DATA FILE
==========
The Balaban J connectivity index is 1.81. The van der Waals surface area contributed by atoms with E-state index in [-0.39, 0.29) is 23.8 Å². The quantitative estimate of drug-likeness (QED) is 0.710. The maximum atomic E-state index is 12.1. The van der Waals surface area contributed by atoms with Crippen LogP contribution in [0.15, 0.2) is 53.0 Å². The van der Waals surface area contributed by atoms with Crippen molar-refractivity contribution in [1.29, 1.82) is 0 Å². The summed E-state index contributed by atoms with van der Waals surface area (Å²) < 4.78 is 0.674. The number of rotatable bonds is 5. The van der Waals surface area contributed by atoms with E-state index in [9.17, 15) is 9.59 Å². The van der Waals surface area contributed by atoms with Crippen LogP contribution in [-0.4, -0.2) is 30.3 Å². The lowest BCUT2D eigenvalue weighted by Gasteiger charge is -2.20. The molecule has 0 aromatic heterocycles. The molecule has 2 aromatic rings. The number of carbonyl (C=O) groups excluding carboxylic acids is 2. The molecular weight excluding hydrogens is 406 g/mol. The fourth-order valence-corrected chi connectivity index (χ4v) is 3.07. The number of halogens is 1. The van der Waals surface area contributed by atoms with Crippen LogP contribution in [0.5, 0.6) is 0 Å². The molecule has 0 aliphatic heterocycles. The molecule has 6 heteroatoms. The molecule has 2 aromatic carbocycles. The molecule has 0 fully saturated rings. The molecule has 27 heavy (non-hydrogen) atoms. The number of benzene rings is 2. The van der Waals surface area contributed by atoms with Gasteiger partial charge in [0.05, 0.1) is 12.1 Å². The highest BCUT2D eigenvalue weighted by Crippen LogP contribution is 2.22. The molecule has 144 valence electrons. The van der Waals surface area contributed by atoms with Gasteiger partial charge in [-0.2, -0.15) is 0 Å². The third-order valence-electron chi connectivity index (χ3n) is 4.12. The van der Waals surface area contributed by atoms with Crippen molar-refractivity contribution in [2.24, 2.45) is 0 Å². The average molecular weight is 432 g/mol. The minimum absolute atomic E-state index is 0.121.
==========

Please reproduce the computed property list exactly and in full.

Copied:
The Balaban J connectivity index is 1.81. The van der Waals surface area contributed by atoms with E-state index in [-0.39, 0.29) is 23.8 Å². The quantitative estimate of drug-likeness (QED) is 0.710. The maximum atomic E-state index is 12.1. The van der Waals surface area contributed by atoms with Crippen LogP contribution in [0.15, 0.2) is 53.0 Å². The van der Waals surface area contributed by atoms with Crippen molar-refractivity contribution in [1.29, 1.82) is 0 Å². The summed E-state index contributed by atoms with van der Waals surface area (Å²) < 4.78 is 0.674. The number of rotatable bonds is 5. The van der Waals surface area contributed by atoms with E-state index in [9.17, 15) is 9.59 Å². The van der Waals surface area contributed by atoms with Crippen LogP contribution in [-0.4, -0.2) is 30.3 Å². The lowest BCUT2D eigenvalue weighted by Gasteiger charge is -2.20. The molecule has 0 aromatic heterocycles. The molecule has 2 aromatic rings. The number of carbonyl (C=O) groups excluding carboxylic acids is 2. The molecular weight excluding hydrogens is 406 g/mol. The fourth-order valence-corrected chi connectivity index (χ4v) is 3.07. The number of halogens is 1. The van der Waals surface area contributed by atoms with Crippen LogP contribution in [0.5, 0.6) is 0 Å². The molecule has 0 aliphatic heterocycles. The molecule has 6 heteroatoms. The molecule has 2 aromatic carbocycles. The molecule has 0 fully saturated rings. The molecule has 27 heavy (non-hydrogen) atoms. The number of benzene rings is 2. The van der Waals surface area contributed by atoms with Gasteiger partial charge in [0.05, 0.1) is 12.1 Å². The highest BCUT2D eigenvalue weighted by Crippen LogP contribution is 2.22. The molecule has 144 valence electrons. The van der Waals surface area contributed by atoms with Gasteiger partial charge in [-0.2, -0.15) is 0 Å². The third-order valence-electron chi connectivity index (χ3n) is 4.12. The van der Waals surface area contributed by atoms with Crippen molar-refractivity contribution in [2.24, 2.45) is 0 Å². The average molecular weight is 432 g/mol. The minimum absolute atomic E-state index is 0.121.